Going through a divorce in West Virginia can be incredibly stressful, even when both spouses agree it’s the right time to split. One way to make the process easier is to opt for mediation over a divorce trial. During mediation, you and your spouse will attempt to handle marital property division in a way that’s fair to both of you.
If you’re wondering how assets, debts, child custody, and spousal support are divided in mediation, here’s what to know from a West Virginia divorce attorney.
Is the Property Separate or Marital?
During mediation, you must confirm whether the law considers your property separate or marital. Marital property includes any assets or debts accrued during the marriage. Separate property includes:
- Property acquired before you were married or after a legal separation
- Gifts or inheritances given to one spouse during the marriage
- Property acquired within a separate property
For instance, assume that a relative passed away and left you a lot of money in their will. Normally, money acquired during a marriage would be considered marital property. However, since your relative left that money specifically to you, the law considers it separate property.
However, it may be possible for separate property to become marital property. For instance, the law says you’ve commingled the property if you moved your inheritance into a bank account you share with your spouse. In this case, it would be subject to division between both spouses.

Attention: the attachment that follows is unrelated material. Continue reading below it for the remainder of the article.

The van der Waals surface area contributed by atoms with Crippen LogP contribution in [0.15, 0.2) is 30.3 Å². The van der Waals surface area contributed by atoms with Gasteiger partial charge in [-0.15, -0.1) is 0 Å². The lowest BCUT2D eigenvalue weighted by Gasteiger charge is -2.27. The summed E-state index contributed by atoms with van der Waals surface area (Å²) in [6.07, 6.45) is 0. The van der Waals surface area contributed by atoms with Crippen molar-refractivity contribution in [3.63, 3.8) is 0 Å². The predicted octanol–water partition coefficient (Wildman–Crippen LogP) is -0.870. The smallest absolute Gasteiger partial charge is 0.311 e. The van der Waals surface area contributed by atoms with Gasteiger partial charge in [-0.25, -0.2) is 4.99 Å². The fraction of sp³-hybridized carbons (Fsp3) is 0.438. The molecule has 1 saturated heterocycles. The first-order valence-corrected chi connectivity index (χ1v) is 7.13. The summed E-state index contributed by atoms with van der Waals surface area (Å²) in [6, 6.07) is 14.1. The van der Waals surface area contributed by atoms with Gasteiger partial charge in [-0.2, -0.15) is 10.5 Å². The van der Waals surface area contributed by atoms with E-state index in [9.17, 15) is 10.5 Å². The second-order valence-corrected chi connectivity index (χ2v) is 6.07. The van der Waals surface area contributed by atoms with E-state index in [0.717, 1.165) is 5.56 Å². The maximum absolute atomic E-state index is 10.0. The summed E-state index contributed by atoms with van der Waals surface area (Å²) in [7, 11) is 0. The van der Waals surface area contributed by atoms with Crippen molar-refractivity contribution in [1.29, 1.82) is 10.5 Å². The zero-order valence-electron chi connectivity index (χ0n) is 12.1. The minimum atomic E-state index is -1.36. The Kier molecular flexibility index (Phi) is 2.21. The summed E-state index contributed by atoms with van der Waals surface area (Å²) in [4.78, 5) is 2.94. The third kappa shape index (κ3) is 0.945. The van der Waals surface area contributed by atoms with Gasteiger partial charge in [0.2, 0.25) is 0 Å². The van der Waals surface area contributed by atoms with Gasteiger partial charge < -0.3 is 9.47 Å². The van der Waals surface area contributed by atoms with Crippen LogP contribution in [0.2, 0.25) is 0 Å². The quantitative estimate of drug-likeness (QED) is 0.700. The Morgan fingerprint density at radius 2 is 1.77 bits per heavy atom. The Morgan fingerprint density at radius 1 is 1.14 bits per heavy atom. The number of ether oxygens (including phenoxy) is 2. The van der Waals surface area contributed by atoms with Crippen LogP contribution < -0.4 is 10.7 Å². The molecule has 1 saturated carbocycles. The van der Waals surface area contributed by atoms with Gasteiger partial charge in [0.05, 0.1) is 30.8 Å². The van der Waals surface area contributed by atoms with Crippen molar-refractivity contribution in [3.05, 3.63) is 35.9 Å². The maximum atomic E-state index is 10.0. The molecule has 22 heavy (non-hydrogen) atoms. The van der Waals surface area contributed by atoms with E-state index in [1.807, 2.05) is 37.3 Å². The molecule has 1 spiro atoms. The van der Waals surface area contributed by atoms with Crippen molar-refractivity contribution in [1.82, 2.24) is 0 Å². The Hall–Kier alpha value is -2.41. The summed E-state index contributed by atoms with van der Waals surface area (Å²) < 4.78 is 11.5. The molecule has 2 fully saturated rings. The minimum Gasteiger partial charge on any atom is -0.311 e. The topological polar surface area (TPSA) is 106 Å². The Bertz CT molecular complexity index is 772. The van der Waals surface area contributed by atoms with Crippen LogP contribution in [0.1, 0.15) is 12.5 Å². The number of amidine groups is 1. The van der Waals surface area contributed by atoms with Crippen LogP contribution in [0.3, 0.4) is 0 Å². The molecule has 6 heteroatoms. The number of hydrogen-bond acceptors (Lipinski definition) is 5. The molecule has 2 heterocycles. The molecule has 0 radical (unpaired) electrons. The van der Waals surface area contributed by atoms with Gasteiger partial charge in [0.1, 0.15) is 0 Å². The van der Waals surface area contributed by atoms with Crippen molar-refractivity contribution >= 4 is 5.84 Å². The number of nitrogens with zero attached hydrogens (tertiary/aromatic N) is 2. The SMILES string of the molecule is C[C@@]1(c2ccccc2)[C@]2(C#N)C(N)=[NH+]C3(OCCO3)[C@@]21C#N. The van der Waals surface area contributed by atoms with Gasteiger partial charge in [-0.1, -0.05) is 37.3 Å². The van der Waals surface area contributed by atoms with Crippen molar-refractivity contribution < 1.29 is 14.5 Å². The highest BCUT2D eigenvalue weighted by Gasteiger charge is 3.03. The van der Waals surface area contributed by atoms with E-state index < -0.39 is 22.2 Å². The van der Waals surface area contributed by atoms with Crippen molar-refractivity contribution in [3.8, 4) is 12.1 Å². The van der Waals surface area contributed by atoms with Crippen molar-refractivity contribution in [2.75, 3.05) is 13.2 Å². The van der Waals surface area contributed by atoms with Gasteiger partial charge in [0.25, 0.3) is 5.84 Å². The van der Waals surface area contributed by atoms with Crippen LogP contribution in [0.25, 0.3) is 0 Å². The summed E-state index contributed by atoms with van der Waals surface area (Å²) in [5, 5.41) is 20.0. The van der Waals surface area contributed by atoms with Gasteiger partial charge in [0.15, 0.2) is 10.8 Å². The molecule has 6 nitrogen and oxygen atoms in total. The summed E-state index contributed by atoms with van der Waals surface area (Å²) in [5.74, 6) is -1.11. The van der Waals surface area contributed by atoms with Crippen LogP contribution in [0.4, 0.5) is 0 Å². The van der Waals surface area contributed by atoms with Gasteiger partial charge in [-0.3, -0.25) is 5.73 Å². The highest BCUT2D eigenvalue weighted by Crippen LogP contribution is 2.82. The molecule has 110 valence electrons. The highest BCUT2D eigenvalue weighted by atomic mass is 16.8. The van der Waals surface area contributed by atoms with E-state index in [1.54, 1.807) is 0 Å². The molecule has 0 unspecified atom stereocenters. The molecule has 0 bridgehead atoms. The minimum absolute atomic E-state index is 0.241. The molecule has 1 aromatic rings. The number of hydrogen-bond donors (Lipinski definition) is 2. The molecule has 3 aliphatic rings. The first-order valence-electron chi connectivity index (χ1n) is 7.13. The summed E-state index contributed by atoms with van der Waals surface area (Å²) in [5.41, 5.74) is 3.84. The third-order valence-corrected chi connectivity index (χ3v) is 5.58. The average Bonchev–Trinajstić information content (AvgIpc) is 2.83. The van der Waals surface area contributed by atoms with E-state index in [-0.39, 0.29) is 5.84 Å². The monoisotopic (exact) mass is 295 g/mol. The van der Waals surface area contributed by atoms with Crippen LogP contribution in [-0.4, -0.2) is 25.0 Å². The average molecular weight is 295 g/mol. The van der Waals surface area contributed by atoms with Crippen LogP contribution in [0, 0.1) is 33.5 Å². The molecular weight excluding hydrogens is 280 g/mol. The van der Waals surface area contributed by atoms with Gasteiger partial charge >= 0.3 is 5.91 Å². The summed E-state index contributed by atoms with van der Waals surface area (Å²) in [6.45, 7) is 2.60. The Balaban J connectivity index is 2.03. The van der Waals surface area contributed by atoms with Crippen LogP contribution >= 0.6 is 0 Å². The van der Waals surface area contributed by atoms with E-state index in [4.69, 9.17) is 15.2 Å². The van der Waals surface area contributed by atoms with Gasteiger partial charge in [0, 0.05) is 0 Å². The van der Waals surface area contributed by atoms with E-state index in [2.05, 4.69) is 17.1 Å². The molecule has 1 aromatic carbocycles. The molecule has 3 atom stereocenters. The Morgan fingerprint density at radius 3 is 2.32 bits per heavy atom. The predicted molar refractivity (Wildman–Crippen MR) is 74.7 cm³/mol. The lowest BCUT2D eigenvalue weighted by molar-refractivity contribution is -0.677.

How West Virginia Law Influences Property Division
Before property division can begin, determine a value for all assets and debts acquired in the marriage. Once you’ve added up the numbers, you divide property equitably.
Note that this doesn’t necessarily mean “equally.” What it does mean is that you must split assets and debts in a way that’s fair to both parties.
For the court to accept the division you’ve agreed to, it must be reasonably equitable. If you can’t come to a reasonable agreement, the court will handle the division for you. It will consider:
- How much income and assets both spouses brought into the marriage. If one spouse earns a much higher income than the other, a judge may give the lower earner more assets to make the division fairer.
- Both spouses’ non-monetary contributions and actions that may have affected the other’s earning capacity. For instance, if you stayed home to raise children, that could affect asset division and child support calculations. To illustrate further, if one spouse personally handled home renovations, the judge would consider the value they added to the property.
- Whether the actions of one spouse depreciated or dissipated the value of property. For example, perhaps your spouse had a gambling habit and pulled thousands out of the marital bank account to fuel their addiction. The judge may allocate more assets to the affected spouse to compensate.
Do Extramarital Affairs Affect Asset Division?
This is a common question, but the answer is no. In the eyes of the law, it doesn’t matter whether you or your spouse cheated. Cheating is grounds for divorce in West Virginia, but both spouses are still entitled to their fair share of assets and debts.
Trusted Advice To Guide You Through Your West Virginia Divorce
If you’re facing divorce and prefer mediation to an acrimonious divorce trial, you could use the help of a West Virginia divorce attorney who understands equitable distribution in our state. Contact Arnold & Bailey at (304) 396-1501 for a free consultation on your case today.